Coprophagia, the technical term for eating feces, is an unpleasant, but not unusual behavior in dogs. The good news is that eating feces in general won’t hurt your dog. The bad news, which you already know, is that it’s a nasty, dirty thing and it causes the worst breath you can imagine. Also, if your dog eats feces from other animals, there is a risk of acquiring parasites.
The reasons why some dogs eat feces are not fully known, but there are a few theories. Some dogs may eat the poop for reasons such as instinct, hunger, stress, or disease.
Mother dogs instinctively lick their puppies, which includes ingesting the feces of puppies. This normal maternal behavior keeps the puppies and their environment clean. Many puppies will start eating feces at an early age. Some puppies give up this normal behavior, while others continue to do so until adulthood.
The consumption of feces of other species is also considered a natural behavior. If you have a cat, you may notice that your pet dog can’t stay away from the litter box. Most dogs love the taste of cat feces. Perhaps this is due to the protein-rich diets of cats.
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A dog suffering from severe hunger or malnutrition could eat anything he can find. Some dogs, although well-fed, are hungry all the time, but this can be a sign of illness or simply the dog’s personality. Many dogs are completely obsessed with food and will ingest everything they think tastes good.
Unfortunately, many dogs seem to love the taste of feces, especially cat feces. Some people believe that their canine friends’ preference for feces appears when they lack something in their diet. Most veterinarians say that this is not actually the cause of coprophagia.
A dog that is afraid or stressed can eat its own poop. In some cases, this could be a self-calming mechanism. However, if a dog is punished for improper defecation or other fecal-related actions, he may associate the punishment with the presence of feces. By eating feces, he removes the “evidence” to avoid punishment.
Certain diseases can cause a dog to eat feces. There are diseases that can have a symptom of increased appetite or ingestion of inappropriate objects, such as Pica syndrome. A disease that changes the consistency or smell of the stool could encourage a dog to eat its own poop. The sudden onset of coprophagia requires a veterinary examination.
It is known that some dogs with dementia and other brain diseases begin to eat the poop. This may be due to confusion and disorientation caused by the disease.
In general, it is not a big danger for a dog to eat its own poop. However, the bacteria and parasites in that poop can be passed on to humans and other animals through contact with the dog’s mouth and saliva. If you are unable to prevent your dog from eating feces, make sure you wash your hands thoroughly if you come into contact with your dog’s mouth/saliva.
When a dog eats the feces of another animal, especially another dog or cat, it is at risk of ingesting the eggs from intestinal parasites and potentially harmful bacteria that can easily lead to disease.
Perhaps the most serious effect of eating poop in dogs is the bad breath you need to deal with. Home dental care can help to breathe, but it’s best to prevent your dog from eating feces altogether.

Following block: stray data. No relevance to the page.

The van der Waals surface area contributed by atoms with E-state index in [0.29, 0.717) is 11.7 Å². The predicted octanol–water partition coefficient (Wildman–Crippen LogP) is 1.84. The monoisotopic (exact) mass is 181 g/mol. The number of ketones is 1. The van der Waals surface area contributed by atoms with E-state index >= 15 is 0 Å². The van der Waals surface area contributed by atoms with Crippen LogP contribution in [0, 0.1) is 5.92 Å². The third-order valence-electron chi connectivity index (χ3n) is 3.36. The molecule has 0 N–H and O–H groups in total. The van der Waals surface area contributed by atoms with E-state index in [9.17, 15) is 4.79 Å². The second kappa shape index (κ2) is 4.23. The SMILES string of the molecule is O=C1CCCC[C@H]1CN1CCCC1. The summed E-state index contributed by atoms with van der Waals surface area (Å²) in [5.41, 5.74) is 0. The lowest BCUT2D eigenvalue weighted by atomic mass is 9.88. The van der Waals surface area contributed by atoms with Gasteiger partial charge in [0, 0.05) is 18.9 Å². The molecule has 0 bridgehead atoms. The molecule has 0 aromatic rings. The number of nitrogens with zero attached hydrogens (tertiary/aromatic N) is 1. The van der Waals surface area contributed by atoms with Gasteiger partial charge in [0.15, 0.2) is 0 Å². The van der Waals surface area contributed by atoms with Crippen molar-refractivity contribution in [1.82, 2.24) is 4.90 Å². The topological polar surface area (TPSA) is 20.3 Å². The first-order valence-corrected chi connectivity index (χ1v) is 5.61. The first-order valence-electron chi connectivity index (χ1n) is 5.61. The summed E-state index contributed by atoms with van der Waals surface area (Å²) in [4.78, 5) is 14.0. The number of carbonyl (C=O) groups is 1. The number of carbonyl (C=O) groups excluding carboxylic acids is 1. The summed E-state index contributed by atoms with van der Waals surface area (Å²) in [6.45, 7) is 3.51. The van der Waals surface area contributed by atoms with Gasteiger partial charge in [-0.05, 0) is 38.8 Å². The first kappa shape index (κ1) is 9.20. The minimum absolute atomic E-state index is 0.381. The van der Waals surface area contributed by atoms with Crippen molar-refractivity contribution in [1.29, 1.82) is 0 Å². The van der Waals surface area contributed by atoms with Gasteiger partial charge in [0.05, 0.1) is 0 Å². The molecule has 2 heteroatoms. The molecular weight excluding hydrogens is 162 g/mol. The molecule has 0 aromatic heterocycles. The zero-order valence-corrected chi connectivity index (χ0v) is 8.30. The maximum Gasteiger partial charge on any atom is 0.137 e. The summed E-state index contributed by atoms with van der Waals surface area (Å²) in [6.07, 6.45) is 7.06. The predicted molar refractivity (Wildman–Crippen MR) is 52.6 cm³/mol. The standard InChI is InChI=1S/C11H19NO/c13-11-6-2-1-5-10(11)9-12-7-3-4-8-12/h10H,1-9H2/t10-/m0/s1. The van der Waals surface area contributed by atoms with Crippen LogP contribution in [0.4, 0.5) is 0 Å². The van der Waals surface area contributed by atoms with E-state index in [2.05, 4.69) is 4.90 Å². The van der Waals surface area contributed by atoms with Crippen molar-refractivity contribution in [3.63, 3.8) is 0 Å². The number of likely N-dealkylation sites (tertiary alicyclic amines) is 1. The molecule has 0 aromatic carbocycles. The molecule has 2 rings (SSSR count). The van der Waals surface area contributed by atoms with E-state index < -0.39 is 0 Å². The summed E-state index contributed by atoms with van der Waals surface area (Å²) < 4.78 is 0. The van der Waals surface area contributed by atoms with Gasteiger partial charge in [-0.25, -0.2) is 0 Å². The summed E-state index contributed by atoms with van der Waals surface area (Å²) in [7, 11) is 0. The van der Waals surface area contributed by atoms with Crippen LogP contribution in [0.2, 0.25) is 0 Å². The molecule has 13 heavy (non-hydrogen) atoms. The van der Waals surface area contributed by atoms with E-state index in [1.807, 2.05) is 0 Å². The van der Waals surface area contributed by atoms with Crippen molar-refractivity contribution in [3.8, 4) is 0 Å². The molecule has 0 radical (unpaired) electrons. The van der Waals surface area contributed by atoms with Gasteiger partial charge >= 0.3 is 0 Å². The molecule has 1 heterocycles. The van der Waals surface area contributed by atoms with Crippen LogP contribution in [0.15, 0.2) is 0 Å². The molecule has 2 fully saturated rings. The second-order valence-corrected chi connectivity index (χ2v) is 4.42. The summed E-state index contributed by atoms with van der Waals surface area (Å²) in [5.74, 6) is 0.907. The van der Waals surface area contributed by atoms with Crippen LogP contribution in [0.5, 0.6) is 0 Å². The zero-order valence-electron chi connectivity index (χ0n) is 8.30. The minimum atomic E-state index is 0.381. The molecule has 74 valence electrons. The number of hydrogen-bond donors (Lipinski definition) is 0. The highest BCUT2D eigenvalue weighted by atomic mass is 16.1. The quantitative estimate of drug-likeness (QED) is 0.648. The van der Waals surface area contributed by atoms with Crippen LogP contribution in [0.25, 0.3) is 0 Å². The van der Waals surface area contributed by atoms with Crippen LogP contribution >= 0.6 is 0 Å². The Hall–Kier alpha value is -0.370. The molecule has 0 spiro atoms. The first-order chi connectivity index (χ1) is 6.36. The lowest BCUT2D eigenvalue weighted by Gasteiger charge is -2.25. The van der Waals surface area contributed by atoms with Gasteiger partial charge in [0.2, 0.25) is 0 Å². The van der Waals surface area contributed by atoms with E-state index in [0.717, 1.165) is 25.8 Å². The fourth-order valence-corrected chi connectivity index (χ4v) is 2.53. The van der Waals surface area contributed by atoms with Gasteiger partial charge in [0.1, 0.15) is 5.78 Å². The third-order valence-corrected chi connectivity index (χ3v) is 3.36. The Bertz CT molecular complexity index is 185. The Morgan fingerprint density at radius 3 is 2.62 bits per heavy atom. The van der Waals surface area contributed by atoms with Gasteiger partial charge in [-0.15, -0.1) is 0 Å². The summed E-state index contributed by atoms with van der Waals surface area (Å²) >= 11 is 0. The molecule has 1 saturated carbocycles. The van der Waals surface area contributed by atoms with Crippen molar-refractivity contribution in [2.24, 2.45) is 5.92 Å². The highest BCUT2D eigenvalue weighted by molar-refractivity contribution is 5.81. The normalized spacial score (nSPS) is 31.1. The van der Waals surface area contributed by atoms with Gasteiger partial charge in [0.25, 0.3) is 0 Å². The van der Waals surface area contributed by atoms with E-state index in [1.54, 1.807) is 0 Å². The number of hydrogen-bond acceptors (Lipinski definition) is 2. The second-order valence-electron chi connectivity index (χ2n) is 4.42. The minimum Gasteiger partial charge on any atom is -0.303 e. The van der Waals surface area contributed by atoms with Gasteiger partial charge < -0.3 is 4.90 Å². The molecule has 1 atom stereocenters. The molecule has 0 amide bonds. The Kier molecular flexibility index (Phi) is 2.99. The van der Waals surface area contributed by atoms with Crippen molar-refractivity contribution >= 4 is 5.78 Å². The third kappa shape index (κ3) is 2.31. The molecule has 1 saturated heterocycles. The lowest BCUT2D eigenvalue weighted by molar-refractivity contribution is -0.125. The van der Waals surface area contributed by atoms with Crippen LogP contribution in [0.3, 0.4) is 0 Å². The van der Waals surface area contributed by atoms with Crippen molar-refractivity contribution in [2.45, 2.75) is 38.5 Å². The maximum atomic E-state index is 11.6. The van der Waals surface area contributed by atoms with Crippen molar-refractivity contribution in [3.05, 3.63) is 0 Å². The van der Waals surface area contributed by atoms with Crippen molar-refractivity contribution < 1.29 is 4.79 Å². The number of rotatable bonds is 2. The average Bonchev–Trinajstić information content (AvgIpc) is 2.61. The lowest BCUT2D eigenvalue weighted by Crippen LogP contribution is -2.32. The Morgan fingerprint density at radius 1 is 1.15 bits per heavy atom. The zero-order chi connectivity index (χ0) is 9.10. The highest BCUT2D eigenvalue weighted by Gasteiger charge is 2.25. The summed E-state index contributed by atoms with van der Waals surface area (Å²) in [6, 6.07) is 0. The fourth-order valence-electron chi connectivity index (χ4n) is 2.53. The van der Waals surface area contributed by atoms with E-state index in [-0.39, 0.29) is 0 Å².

Once you have ruled out the medical problems caused by coprophagia, you will need to figure out what triggers the behavior. Because fecal consumption is considered a self-rewarding behavior, it can be difficult to reverse. Unfortunately, there is no universal way to prohibit a dog from eating feces, so you have to try all possible options.
Do not scream or scare your dog when you find him eating feces. A frightened dog will think defecation is forbidden and will begin to destroy evidence, which will only increase the amount of consumed feces.
First, make sure your garden is kept clean, and free of animal excrement. Clean your dog’s droppings as soon as possible after defecation. Be on high alert if your dog tends to eat his own excrement during or immediately after defecation. Keep your dog on a leash when he defecates. If his attention is directed to the feces, immediately turn his attention to you, and try to teach him the command “look”. Reward him for paying attention to you with a delicious reward, then immediately clean the feces and throw them away. Another useful command to use at this time is to say “leave it”. Approach the dog, and say out loud and clear: “No!” If you doubt the severity of your tone, you can clap your hands at the time of order, then calmly remove the dog from the poop.
Another way to prevent coprophagia is to add something to your dog’s diet that will make the stool taste unpleasant for the dog.
These products will not work for all dogs, but generally will not affect your dog if you try, as long as your dog is not allergic to any of the ingredients. Make sure you choose a product labeled for dogs. Ask your veterinarian about the safest and most effective products to prevent the habit of consuming excrement.
Thus, try to correct the behavior since it’s a puppy. Feed the dog with good complete food, play a lot with the puppy, and remove the feces in time. Do not punish the puppy if he poops in the wrong place, especially by approaching him with his muzzle in the poop. This can negatively affect his sense of smell and cause fear of defecation itself, which is why the puppy will begin to “hide” his poop by eating it.